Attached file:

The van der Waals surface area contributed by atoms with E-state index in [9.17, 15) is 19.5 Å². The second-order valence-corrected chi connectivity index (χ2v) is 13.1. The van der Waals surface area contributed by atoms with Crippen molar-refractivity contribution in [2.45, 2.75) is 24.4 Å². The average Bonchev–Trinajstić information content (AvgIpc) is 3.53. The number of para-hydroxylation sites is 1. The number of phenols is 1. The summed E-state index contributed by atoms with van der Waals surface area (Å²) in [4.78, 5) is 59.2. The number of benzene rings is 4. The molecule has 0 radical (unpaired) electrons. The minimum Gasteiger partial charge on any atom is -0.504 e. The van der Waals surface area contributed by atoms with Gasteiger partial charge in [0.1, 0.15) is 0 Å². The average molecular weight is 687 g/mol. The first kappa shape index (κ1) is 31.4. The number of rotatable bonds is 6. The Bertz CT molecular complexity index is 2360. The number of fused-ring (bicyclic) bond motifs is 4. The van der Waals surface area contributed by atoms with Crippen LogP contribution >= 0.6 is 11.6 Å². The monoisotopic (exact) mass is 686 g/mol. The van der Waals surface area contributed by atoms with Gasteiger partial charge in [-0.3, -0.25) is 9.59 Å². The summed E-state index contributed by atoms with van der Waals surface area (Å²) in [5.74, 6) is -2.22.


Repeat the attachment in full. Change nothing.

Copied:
The van der Waals surface area contributed by atoms with E-state index in [9.17, 15) is 19.5 Å². The second-order valence-corrected chi connectivity index (χ2v) is 13.1. The van der Waals surface area contributed by atoms with Crippen molar-refractivity contribution in [2.45, 2.75) is 24.4 Å². The average Bonchev–Trinajstić information content (AvgIpc) is 3.53. The number of para-hydroxylation sites is 1. The number of phenols is 1. The summed E-state index contributed by atoms with van der Waals surface area (Å²) in [4.78, 5) is 59.2. The number of benzene rings is 4. The molecule has 0 radical (unpaired) electrons. The minimum Gasteiger partial charge on any atom is -0.504 e. The van der Waals surface area contributed by atoms with Gasteiger partial charge in [0.1, 0.15) is 0 Å². The average molecular weight is 687 g/mol. The first kappa shape index (κ1) is 31.4. The number of rotatable bonds is 6. The Bertz CT molecular complexity index is 2360. The number of fused-ring (bicyclic) bond motifs is 4. The van der Waals surface area contributed by atoms with Crippen LogP contribution >= 0.6 is 11.6 Å². The monoisotopic (exact) mass is 686 g/mol. The van der Waals surface area contributed by atoms with Gasteiger partial charge in [-0.3, -0.25) is 9.59 Å². The summed E-state index contributed by atoms with van der Waals surface area (Å²) in [5.74, 6) is -2.22.